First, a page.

Universities spend on outreach to attract poor students

Graduation Universities spent £424m on financial support and access schemes for poorer students

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Universities in England are spending more on summer schools and outreach projects to widen their intake, according to a monitoring report from the Office for Fair Access (Offa).

The university access watchdog says spending on outreach events with schools rose by 15% to £46m.

The figures show university spending for 2010-11, before the impact of increases in tuition fees.

Student leaders have warned of a reduction in spending on bursaries.

Sir Martin Harris, director of Offa, said the university sector overall was making "good progress" - but warned that "progress is slow" at the most selective universities.

Spending shift

The report, published by Offa and the Higher Education Funding Council for England (Hefce), sets out how much universities are spending to attract students from a wider range of backgrounds.

It shows that overall spending on access, including scholarships and bursaries, has risen to £424m - up from £404m in the previous year.


  • The Office for Fair Access was created to make sure higher fees did not restrict access to university - when higher fees meant about £3,000
  • This report looks at what universities spent on bursaries and outreach in 2010-11, before fees rise to up to £9,000
  • Total spending was £424m, mostly on bursaries, but with a growing amount on outreach
  • Offa's next director will be Les Ebdon, whose appointment caused a political controversy

Most of this was spent on bursaries and scholarships - with £378m for "lower income and other under-represented groups".

But the report welcomes a move towards putting more money into outreach schemes - which it calls a "promising development and hopefully the start of a gradual shift in the balance of expenditure".

This study shows university spending ahead of the forthcoming rise in tuition fees - which from this autumn will increase to up to £9,000 per year.

It shows how universities provided financial support when fees were £3,290 per year.

Social gap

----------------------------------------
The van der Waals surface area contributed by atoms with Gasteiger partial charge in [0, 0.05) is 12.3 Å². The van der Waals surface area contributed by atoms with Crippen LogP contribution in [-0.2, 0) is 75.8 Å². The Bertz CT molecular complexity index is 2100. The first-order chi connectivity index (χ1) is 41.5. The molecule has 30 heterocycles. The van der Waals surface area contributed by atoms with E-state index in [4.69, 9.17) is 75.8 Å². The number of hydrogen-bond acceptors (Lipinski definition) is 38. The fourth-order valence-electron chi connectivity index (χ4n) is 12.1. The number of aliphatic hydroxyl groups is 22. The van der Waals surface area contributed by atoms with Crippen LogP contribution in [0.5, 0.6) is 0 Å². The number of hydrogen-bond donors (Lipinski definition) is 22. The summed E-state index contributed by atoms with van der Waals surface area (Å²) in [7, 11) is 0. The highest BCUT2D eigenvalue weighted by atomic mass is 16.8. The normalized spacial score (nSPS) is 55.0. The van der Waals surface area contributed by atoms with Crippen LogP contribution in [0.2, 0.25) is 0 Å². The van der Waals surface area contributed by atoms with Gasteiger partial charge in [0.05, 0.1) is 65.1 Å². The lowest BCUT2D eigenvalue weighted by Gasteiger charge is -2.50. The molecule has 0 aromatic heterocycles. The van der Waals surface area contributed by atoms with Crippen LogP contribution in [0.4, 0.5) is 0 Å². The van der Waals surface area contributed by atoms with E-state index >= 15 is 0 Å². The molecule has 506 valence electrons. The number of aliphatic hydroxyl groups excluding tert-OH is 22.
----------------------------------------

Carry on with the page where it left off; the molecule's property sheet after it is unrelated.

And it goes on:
The figures also show the wide differences in the social backgrounds of students at different universities.

At Cambridge University, 13% of students qualified for full state support - based on a combined annual household income below £25,000.

Start Quote

Universities themselves do not have the power to solve the root causes of the under-representation of students from disadvantaged backgrounds”

End Quote Wendy Piatt Russell Group

In contrast, at Bradford University and London Metropolitan, 63% of students were eligible for full support.

There were also wide ranges in expenditure on bursaries - with Manchester Metropolitan spending almost £11m, compared with £1.1m spent by the London School of Economics.

Responding to the figures, the National Union of Students (NUS) forecast that in the next few years there would be a reduction in spending on up-front bursaries and scholarships.

By 2015, the NUS says there will be £83m less for such bursaries.

Students have campaigned for bursaries - providing money for students when they are studying - rather than "fee waivers", which lower the headline cost of fees.

Students have criticised waivers as benefiting the government - by cutting the cost of fee loans - rather than supporting the student with cash to help them with their daily living costs.

"Rather than correct the problems of cash not reaching those who need it most, the problem will get worse by 2015," said NUS president Liam Burns.

The 1994 Group of research intensive universities backed the move towards more outreach projects.

"By focusing investment on outreach activity universities can widen participation in higher education without compromising academic standards," said Alex Bols, the group's executive director.

But Wendy Piatt, director general of the Russell Group of leading universities, warned that there were limits to what could be expected of higher education.

"Universities themselves do not have the power to solve the root causes of the under-representation of students from disadvantaged backgrounds: under-achievement at school and poor advice on the best choices of A-level subjects and university degree course," she said.

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